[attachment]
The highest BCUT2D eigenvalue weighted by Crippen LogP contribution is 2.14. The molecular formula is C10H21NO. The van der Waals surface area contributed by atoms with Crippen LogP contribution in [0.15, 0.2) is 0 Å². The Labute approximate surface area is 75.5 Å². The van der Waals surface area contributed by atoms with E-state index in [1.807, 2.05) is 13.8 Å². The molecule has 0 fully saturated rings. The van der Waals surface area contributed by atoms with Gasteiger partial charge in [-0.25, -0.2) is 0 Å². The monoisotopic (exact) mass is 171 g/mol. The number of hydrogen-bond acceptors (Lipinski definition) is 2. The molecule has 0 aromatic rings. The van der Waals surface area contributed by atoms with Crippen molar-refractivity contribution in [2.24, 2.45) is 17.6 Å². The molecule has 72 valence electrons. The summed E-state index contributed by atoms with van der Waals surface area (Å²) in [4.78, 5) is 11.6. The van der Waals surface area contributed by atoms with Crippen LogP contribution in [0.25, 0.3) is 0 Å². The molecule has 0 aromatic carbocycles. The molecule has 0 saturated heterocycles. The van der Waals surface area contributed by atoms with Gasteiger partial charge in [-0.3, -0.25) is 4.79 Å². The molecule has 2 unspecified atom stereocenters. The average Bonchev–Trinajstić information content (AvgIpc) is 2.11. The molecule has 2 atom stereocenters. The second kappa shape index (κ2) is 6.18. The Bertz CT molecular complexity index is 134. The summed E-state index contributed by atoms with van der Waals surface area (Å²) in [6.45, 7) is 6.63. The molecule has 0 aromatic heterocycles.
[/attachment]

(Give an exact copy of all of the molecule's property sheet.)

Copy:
The highest BCUT2D eigenvalue weighted by Crippen LogP contribution is 2.14. The molecular formula is C10H21NO. The van der Waals surface area contributed by atoms with Crippen LogP contribution in [0.15, 0.2) is 0 Å². The Labute approximate surface area is 75.5 Å². The van der Waals surface area contributed by atoms with E-state index in [1.807, 2.05) is 13.8 Å². The molecule has 0 fully saturated rings. The van der Waals surface area contributed by atoms with Gasteiger partial charge in [-0.25, -0.2) is 0 Å². The monoisotopic (exact) mass is 171 g/mol. The number of hydrogen-bond acceptors (Lipinski definition) is 2. The molecule has 0 aromatic rings. The van der Waals surface area contributed by atoms with Crippen molar-refractivity contribution in [2.24, 2.45) is 17.6 Å². The molecule has 72 valence electrons. The summed E-state index contributed by atoms with van der Waals surface area (Å²) in [4.78, 5) is 11.6. The van der Waals surface area contributed by atoms with Crippen LogP contribution in [0.25, 0.3) is 0 Å². The molecule has 0 aromatic carbocycles. The molecule has 0 saturated heterocycles. The van der Waals surface area contributed by atoms with Gasteiger partial charge in [-0.3, -0.25) is 4.79 Å². The molecule has 2 unspecified atom stereocenters. The average Bonchev–Trinajstić information content (AvgIpc) is 2.11. The molecule has 2 atom stereocenters. The second kappa shape index (κ2) is 6.18. The Bertz CT molecular complexity index is 134. The summed E-state index contributed by atoms with van der Waals surface area (Å²) in [6.45, 7) is 6.63. The molecule has 0 aromatic heterocycles.